OneWeb contracts SpaceX to launch its Internet satellites

Updated: Mar 22

Roscosmos and its Commercial arm lose western market, amid Ukraine Conflict



Today, March 21, the UK-Indian backed company OneWeb announced that it ended the deal with the Russians and signed a contract with the American SpaceX to launch its satellite internet constellation into orbit. OneWeb (also backed by SoftBank) – a rival to the Starlink system of the same SpaceX – says launches with SpaceX will begin later this year.

Russia has long played an outsized role in the space business, launching numerous missions from the Baikonur cosmodrome in Kazakhstan. But now, the backlash against the Russian invasion of Ukraine has put that role at risk. In February, the internet company said in a statement that its board "voted to suspend all launches of Baikonur and Vostonchy ." The company was supposed to launch 36 satellites on a Soyuz rocket until Roscosmos hit it with a last-minute ultimatum.


OneWeb CEO Neil Masterson said: “We thank SpaceX for their support, which reflects our shared vision for the boundless potential of space. With these launch plans in place, we’re on track to finish building out our full fleet of satellites and deliver robust, fast, secure connectivity around the globe.”

Demand for OneWeb’s broadband connectivity services has continued to grow across telecommunications providers, aviation and maritime markets, and governments worldwide. OneWeb has activated service with its network at the 50th parallel and above, and early partners are initiating service.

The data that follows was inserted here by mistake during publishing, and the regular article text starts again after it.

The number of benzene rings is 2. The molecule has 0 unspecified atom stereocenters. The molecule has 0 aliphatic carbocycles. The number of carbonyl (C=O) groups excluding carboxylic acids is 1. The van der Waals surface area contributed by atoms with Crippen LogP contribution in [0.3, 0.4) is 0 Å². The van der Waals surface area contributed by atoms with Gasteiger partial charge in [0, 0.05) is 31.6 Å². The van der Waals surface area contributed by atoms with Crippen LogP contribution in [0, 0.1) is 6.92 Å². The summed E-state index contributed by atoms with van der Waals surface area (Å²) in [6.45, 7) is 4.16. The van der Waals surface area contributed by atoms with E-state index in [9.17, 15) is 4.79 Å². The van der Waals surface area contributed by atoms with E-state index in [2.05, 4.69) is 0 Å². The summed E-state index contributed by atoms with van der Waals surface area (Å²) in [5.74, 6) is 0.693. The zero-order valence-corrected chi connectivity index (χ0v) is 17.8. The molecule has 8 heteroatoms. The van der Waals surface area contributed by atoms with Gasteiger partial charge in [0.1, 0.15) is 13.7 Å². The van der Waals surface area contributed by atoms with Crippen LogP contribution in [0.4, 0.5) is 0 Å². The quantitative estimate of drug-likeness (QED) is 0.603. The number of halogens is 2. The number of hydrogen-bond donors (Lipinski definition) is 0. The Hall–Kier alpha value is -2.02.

OP | Why OneWeb choose SpaceX?

OneWeb decides to resume satellite launches through SpaceX, despite Other available Launch Services.


Render: Ariane 6 / OneWeb

Currently, SpaceX is one of the leading firms in Commercial Launch Service Provider for the USA and in International Market, with its Falcon 9 rocket's Launch Cadence averaging over 45 in 2020 and 2021, with half of the missions dedicated to their own Starlink Broadband Constellation.


Despite the Rival Competitor, OneWeb Choose to resume satellite launches through SpaceX, over available Launch Services like Arianespace, the Indian Space Research Organisation and Mitsubishi LS of Japan and Other LSP firms in America


The sanctions against Russia impacted the supply of RD-180 engines to ULA's Atlas 5, Capacity of Mass to Orbit is limited for Other Small LSP's (like Rocket Lab, Astra and Virgin Orbit) in America, the ISRO and MHI-LS currently doesn't meet Launch Cadence / Year for Commercial Satellite launches excluding China. The alternative European LSP Options; Arianespace's Vega and Ariane 5 (in verge of Retirement) aren't Cost Effective, thus Ariane 6 has been a future option for OneWeb. Conclusion; SpaceX has the massive Upper hand to meet all the criteria, in which the Company's Workhorse Falcon 9 Block 5 has a capability of Launching more than 60 OneWeb satellites in a dedicated mission to orbit, or fewer no's in Ride-share's on a Transporter missions.





“The first launch with SpaceX is scheduled for 2022 and will add to the total constellation in orbit, which currently stands at 428 satellites, or 66% of the predicted fleet. OneWeb's network will offer high-speed, low-latency global connectivity. Demand for broadband connectivity services continued to grow in telecom providers, aviation and maritime markets and governments around the world. OneWeb activated the service with its network at the 50th parallel and above, and the first partners are starting the service. The terms of the contract with SpaceX are confidential.”


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